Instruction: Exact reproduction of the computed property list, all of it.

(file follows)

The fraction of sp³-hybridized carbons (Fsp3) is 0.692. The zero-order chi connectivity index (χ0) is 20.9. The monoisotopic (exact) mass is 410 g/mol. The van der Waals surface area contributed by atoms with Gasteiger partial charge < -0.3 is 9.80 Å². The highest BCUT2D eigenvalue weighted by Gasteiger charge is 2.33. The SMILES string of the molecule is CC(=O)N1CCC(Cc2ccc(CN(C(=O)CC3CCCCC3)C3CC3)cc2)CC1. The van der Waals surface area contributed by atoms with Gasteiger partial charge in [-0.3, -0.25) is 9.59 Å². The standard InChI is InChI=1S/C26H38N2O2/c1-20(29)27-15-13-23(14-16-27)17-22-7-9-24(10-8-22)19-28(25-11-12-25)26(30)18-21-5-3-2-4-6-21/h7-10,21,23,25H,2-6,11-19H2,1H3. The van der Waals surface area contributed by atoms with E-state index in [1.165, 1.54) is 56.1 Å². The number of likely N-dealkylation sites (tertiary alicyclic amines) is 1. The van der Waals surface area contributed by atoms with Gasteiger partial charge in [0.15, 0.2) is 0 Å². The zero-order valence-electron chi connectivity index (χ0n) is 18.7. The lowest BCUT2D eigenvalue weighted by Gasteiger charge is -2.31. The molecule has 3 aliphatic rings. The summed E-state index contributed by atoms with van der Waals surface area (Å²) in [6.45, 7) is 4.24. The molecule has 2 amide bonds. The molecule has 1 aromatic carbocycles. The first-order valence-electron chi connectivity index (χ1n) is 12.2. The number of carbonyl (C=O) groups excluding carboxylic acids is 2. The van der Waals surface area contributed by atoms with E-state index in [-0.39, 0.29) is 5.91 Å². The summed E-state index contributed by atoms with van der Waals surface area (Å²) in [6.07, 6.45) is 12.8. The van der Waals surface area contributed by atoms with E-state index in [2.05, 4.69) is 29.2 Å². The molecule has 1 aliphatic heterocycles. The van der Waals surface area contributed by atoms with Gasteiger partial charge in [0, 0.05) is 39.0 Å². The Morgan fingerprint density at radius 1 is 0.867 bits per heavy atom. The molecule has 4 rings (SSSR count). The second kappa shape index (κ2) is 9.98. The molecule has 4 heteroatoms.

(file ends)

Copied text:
The fraction of sp³-hybridized carbons (Fsp3) is 0.692. The zero-order chi connectivity index (χ0) is 20.9. The monoisotopic (exact) mass is 410 g/mol. The van der Waals surface area contributed by atoms with Gasteiger partial charge < -0.3 is 9.80 Å². The highest BCUT2D eigenvalue weighted by Gasteiger charge is 2.33. The SMILES string of the molecule is CC(=O)N1CCC(Cc2ccc(CN(C(=O)CC3CCCCC3)C3CC3)cc2)CC1. The van der Waals surface area contributed by atoms with Gasteiger partial charge in [-0.3, -0.25) is 9.59 Å². The standard InChI is InChI=1S/C26H38N2O2/c1-20(29)27-15-13-23(14-16-27)17-22-7-9-24(10-8-22)19-28(25-11-12-25)26(30)18-21-5-3-2-4-6-21/h7-10,21,23,25H,2-6,11-19H2,1H3. The van der Waals surface area contributed by atoms with E-state index in [1.165, 1.54) is 56.1 Å². The number of likely N-dealkylation sites (tertiary alicyclic amines) is 1. The van der Waals surface area contributed by atoms with Gasteiger partial charge in [0.15, 0.2) is 0 Å². The zero-order valence-electron chi connectivity index (χ0n) is 18.7. The lowest BCUT2D eigenvalue weighted by Gasteiger charge is -2.31. The molecule has 3 aliphatic rings. The summed E-state index contributed by atoms with van der Waals surface area (Å²) in [6.45, 7) is 4.24. The molecule has 2 amide bonds. The molecule has 1 aromatic carbocycles. The first-order valence-electron chi connectivity index (χ1n) is 12.2. The number of carbonyl (C=O) groups excluding carboxylic acids is 2. The van der Waals surface area contributed by atoms with E-state index in [-0.39, 0.29) is 5.91 Å². The summed E-state index contributed by atoms with van der Waals surface area (Å²) in [6.07, 6.45) is 12.8. The van der Waals surface area contributed by atoms with E-state index in [2.05, 4.69) is 29.2 Å². The molecule has 1 aliphatic heterocycles. The van der Waals surface area contributed by atoms with Gasteiger partial charge in [0, 0.05) is 39.0 Å². The Morgan fingerprint density at radius 1 is 0.867 bits per heavy atom. The molecule has 4 rings (SSSR count). The second kappa shape index (κ2) is 9.98. The molecule has 4 heteroatoms.